|Find it||Beats per minute 124|
|Biscuit||Beats per minute 119|
|Paw||Beats per minute 117|
|Come on then||Beats per minute 110|
|Speak||Beats per minute 105|
|Roll over||Beats per minute 102|
|Shall we go home?||Beats per minute 100|
The top five words dogs love the most
Dog leads at the ready… We discovered that ‘walkies’ is the word dogs love the most and the perfect way to show your dog that you love them! Our study found that the heart rate of our four-legged companions increased by a whopping 36% once the phrase was mentioned.
Nadia, 35 from Birmingham, with her two dogs Duke and Frank, had this to say:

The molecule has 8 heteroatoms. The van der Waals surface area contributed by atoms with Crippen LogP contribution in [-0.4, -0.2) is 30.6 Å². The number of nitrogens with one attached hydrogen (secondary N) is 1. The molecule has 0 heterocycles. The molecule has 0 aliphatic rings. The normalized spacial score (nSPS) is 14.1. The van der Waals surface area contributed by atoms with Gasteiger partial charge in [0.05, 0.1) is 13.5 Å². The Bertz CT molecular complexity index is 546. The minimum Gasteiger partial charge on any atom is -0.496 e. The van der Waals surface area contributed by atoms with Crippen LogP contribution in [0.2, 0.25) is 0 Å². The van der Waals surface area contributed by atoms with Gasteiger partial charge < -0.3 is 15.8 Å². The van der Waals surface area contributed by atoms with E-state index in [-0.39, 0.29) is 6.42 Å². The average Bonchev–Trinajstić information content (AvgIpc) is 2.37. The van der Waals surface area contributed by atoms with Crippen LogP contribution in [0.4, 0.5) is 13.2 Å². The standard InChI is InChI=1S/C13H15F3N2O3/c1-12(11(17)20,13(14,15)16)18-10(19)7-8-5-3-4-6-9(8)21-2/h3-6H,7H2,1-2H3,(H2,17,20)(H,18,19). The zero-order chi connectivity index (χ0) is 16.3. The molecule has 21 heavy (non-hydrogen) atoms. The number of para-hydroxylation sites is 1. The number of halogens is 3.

‘I have two lovely Rottweilers and every time the word “walkies” is mentioned, it’s close to the reaction you’d get if England won the World Cup! My husband and I now have to spell out the word to each other.’
In second place, and closely following ‘walkies’, are the words ‘dinner’, ‘food’, and ‘eat’ raising our pooches heart rates to an average of 152 BPM – an increase of 32% from their resting heart rate.
Normally given for praise, is it any wonder that ‘treat’ makes the top three words dogs love the most? This tail-wagging term increases doggy heart rates by 31%, reaching an average of 151 BPM across all dog breeds in our study.
Steve, 29 from Essex, and his sausage dog Susie got involved with this three-month experiment. He said: